Marriage is a milestone in many people's lives. Obtaining your lawful permanent residence through marriage should be a straightforward and pleasurable experience. But what happens when you are being abused in your marriage but you need your spouse to help you remove the conditions on your residence?
Before 1986 the Immigration laws allowed for an applicant to be granted Lawful Permanent Residence (Green Card) in as little as 3-6 months. As a result many people saw a fake marriage to a US Citizen as a fast and easy way to obtain residence in the US. While not all immigrants engaged in this type of marriage fraud, enough did that the US Government passed the 1986 Immigration Marriage Fraud Act (IMFA) in response.
IMFA dictated that an immigrant who received his or her Lawful Permanent Residence before their two year wedding anniversary would be considered a “Conditional Resident." They would then have to petition to remove the conditions in order to receive an unrestricted 10 year Green Card. This petition required the signature and support of their petitioning spouse.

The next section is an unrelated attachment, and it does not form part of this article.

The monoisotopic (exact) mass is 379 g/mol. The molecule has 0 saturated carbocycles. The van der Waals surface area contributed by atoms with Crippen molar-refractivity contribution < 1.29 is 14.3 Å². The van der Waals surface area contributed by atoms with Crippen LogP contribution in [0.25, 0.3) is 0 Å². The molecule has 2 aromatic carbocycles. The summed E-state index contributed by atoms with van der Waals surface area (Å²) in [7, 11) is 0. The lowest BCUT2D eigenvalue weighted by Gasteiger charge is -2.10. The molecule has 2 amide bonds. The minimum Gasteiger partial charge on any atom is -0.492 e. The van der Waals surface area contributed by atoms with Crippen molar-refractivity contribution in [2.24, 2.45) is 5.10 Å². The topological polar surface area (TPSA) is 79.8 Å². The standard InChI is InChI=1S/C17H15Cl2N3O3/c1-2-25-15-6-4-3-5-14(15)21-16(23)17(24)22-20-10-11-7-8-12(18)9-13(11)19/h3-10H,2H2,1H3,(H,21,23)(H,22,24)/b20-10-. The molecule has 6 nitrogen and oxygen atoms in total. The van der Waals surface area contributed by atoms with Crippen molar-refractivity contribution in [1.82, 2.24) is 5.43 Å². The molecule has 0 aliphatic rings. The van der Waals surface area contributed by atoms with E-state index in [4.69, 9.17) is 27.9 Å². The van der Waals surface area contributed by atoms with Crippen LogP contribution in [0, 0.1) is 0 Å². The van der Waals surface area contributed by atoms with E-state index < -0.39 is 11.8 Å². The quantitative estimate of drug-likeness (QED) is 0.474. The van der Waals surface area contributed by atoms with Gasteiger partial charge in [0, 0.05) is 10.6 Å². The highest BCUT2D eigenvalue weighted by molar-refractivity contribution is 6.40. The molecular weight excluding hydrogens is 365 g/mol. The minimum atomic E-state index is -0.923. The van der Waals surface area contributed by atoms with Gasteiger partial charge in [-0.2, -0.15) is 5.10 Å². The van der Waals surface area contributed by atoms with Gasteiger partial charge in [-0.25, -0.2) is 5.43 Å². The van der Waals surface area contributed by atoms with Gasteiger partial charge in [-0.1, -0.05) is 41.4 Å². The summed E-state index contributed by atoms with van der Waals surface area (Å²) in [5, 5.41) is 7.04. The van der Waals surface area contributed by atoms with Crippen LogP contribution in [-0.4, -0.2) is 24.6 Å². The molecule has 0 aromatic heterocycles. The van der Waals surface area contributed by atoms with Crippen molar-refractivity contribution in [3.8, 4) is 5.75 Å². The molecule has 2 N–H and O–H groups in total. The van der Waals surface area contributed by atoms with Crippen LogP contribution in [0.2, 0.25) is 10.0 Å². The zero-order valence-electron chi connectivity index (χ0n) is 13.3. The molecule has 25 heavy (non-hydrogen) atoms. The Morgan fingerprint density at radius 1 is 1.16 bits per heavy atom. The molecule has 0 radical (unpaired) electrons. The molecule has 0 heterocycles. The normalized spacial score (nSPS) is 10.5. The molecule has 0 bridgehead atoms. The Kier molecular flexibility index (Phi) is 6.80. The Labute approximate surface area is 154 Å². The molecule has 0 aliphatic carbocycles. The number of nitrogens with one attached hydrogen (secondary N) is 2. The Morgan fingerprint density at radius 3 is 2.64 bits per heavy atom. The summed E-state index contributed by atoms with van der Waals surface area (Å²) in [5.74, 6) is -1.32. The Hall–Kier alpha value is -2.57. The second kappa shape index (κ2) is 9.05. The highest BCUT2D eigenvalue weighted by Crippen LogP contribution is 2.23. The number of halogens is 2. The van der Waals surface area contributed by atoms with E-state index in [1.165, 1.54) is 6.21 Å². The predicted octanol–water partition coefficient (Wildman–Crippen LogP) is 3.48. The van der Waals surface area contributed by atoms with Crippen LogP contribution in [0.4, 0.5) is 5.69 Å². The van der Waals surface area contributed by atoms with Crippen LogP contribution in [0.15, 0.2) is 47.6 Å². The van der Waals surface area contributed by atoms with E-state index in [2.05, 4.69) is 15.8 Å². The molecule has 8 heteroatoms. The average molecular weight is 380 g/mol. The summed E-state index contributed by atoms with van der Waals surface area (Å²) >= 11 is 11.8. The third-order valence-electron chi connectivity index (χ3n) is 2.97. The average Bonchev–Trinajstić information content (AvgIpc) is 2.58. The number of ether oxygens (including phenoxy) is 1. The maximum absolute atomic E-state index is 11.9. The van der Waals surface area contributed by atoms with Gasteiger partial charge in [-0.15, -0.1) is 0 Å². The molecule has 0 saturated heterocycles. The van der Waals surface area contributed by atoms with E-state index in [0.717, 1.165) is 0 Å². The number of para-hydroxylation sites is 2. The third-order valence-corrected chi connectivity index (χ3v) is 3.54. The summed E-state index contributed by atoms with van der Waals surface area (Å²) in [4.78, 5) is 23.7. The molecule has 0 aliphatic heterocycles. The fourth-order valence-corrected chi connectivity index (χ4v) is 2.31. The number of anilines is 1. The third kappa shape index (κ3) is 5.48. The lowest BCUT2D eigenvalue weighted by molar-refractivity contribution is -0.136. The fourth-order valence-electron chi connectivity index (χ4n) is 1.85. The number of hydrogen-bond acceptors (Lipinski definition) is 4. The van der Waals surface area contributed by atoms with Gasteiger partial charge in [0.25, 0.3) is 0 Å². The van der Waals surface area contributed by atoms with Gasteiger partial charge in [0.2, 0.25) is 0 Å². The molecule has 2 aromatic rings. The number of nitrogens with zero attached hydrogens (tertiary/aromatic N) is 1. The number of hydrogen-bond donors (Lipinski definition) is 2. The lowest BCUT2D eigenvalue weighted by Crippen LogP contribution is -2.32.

One of the unintended consequences of this law was that many immigrants who were in abusive relationships would remain in those abusive situations in order to “wait out" the two year period. They felt that if they left the marriage they would jeopardize their chances of retaining their residence.
There is, however, another option - seeking a waiver of the joint filing requirement based on abuse. By providing evidence of the abuse you suffered during the marriage, as well as proof that you entered the marriage in good faith (you did not marry just to get a Green card), you may be able to retain your lawful permanent residency without having to rely on your abusive spouse.
If this situation is similar to yours, you should speak with a competent immigration attorney to help you determine whether you qualify for this waiver.